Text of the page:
18     errors have been done so that is ready now as a document to go before the

19     Trial Chamber and deal with that part of the disclosure issue, if I can

20     put it that way, concerning the -- the evidence that goes to the Rule 68

21     issues that the Trial Chamber decided upon.

22             The outstanding disclosure of the Rule 68 issues has still to be

23     dealt with, and I flagged this up with the Trial Chamber a couple of

24     weeks ago --

25             JUDGE ORIE:  Yes.  The 5th of November, I think, was the last

Page 24462

 1     time where Ms. Higgins explained to us what was dealt with and that the

 2     disclosure issue was still not settled.

 3             MR. KAY:  Yes.  In the sense that we know what we're talking

 4     about and the Trial Chamber ruled upon it, but we have not had the

 5     information yet that needs to be disclosed and then managed in a way that

 6     is appropriate to the evidence, without overburdening the process.

 7             There are four to six, I'm informed.  Really it comes down to

 8     this, Your Honour.  I have looked at this material.  And it's striking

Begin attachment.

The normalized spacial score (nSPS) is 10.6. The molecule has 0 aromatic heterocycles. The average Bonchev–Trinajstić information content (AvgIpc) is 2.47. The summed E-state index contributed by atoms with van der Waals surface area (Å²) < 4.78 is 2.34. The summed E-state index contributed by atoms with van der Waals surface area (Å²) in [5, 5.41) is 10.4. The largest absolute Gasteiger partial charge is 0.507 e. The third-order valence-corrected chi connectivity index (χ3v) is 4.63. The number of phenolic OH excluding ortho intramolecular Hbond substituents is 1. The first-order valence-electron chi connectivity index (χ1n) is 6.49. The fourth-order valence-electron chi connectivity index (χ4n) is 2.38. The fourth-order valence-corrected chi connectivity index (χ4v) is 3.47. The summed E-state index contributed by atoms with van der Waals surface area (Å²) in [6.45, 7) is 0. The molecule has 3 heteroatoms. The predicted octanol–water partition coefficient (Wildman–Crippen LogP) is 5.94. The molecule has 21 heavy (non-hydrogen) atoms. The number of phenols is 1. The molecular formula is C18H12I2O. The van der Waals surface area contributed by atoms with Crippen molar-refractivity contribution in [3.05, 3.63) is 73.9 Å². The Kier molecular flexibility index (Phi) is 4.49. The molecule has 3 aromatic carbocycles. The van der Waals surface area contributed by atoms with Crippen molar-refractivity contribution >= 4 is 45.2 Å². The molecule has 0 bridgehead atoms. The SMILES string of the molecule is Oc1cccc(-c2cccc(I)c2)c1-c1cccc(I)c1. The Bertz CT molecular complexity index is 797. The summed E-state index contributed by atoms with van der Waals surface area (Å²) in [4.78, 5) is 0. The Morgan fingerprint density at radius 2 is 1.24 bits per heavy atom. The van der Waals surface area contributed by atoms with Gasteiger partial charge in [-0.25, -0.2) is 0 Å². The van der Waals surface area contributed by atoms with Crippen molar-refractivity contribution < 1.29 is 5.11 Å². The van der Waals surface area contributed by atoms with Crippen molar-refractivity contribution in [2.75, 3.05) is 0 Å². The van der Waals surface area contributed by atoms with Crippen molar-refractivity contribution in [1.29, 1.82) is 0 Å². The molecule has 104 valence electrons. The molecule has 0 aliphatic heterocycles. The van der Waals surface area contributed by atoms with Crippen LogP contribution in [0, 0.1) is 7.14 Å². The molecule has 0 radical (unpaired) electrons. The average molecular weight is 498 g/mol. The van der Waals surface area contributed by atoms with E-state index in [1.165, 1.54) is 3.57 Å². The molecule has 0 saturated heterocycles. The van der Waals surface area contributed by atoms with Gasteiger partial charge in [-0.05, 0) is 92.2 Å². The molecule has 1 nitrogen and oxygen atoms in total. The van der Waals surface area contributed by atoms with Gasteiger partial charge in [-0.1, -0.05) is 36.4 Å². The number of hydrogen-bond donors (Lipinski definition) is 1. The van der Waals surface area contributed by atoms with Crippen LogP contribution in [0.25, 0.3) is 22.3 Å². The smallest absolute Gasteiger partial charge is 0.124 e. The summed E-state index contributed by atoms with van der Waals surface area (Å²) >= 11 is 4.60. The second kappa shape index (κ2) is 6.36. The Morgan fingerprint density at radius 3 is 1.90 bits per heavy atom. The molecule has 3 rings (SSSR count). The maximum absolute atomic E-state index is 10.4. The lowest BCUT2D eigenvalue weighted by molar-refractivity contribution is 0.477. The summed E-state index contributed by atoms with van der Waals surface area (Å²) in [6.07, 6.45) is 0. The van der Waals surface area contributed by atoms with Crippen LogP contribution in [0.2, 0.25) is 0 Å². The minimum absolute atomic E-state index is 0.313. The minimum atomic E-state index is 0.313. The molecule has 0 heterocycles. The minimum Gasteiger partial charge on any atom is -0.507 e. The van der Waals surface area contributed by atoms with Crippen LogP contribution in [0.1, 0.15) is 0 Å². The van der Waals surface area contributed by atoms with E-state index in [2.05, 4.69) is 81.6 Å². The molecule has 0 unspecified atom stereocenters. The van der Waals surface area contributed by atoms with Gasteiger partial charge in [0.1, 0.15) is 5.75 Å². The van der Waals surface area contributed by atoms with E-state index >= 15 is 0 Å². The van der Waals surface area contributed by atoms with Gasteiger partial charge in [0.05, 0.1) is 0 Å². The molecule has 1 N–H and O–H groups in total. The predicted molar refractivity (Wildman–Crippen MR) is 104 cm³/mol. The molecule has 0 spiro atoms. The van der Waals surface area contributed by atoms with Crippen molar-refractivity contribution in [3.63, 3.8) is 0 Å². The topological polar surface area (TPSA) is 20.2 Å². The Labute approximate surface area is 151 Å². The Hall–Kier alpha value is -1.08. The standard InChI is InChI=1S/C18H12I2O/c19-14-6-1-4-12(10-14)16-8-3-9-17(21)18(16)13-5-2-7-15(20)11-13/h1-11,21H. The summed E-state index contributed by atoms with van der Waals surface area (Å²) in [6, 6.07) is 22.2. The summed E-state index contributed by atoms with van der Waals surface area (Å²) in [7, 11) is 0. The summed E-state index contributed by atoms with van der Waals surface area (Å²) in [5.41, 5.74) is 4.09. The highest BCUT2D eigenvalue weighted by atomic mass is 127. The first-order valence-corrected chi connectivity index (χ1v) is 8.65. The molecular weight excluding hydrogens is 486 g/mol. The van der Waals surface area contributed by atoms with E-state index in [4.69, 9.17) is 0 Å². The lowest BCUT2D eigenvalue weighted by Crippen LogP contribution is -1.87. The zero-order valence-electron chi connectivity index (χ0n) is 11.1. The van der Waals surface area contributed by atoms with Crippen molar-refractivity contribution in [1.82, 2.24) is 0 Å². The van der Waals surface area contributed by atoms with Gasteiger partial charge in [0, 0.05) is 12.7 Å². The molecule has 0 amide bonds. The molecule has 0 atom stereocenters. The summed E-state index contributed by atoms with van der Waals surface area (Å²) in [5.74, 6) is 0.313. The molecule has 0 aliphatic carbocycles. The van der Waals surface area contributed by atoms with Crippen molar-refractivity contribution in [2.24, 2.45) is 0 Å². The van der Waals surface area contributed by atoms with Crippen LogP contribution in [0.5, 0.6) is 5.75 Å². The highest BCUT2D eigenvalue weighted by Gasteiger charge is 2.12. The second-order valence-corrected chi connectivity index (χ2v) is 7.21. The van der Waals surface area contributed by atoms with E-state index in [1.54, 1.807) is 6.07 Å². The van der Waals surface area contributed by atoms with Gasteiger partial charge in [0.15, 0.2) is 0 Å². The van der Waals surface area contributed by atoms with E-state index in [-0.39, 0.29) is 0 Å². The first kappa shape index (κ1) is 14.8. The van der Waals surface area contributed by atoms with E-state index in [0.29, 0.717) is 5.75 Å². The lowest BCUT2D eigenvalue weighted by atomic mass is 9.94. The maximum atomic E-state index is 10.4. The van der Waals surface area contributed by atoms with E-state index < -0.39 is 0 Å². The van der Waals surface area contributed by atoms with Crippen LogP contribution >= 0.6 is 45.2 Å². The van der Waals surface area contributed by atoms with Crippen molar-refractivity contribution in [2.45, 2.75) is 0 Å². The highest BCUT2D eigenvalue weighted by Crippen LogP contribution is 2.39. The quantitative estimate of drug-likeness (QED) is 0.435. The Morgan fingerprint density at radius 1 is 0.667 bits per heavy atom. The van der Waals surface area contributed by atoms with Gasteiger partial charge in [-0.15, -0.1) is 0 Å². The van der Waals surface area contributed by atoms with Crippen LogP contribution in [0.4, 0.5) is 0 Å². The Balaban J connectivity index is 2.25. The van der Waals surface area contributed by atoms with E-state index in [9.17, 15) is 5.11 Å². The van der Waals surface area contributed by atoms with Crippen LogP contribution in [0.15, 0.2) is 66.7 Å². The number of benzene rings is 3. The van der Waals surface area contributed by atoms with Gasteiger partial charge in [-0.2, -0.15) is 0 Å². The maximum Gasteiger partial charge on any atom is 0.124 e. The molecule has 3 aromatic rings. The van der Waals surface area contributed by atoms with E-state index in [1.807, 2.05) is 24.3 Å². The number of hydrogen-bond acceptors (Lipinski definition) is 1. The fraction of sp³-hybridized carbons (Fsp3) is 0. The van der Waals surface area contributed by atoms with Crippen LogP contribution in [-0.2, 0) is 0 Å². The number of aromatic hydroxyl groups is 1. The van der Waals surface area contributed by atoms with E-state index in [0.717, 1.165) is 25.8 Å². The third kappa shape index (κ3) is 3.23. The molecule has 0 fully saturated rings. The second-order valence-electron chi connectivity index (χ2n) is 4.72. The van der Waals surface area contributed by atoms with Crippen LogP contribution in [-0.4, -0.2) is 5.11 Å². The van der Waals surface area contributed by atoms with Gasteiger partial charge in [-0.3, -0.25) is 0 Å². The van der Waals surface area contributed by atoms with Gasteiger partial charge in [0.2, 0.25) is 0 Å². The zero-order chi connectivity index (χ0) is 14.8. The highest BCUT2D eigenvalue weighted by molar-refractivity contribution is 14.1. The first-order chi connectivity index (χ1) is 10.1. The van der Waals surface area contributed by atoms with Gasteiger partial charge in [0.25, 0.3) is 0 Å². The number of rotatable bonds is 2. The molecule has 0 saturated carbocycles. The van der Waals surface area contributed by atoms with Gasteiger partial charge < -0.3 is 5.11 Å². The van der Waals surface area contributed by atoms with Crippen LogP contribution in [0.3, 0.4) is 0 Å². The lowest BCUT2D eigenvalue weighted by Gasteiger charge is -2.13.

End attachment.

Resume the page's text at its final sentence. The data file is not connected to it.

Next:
9     we've had nothing from Civljane, Cetina, Kijevo, Drnis, all these places

10     we know about.  And we know that there is stuff there that has not

11     surfaced in the disclosure process.  And in these circumstances we have

12     had so far 250 documents in 13 batches or so.  Numbers don't help.  It's

13     the information that -- that we want.  I know it's there because I was

14     involved in another case some years ago where these areas were known

15     about me when I came to this case, and that's only there had been a

16     disclosure of it.

17             That still has to be dealt with.  I don't think that this is an

18     issue that prevents closure of the case, because what we're effectively

19     talking about is the paper acceptance of evidence by the Court, the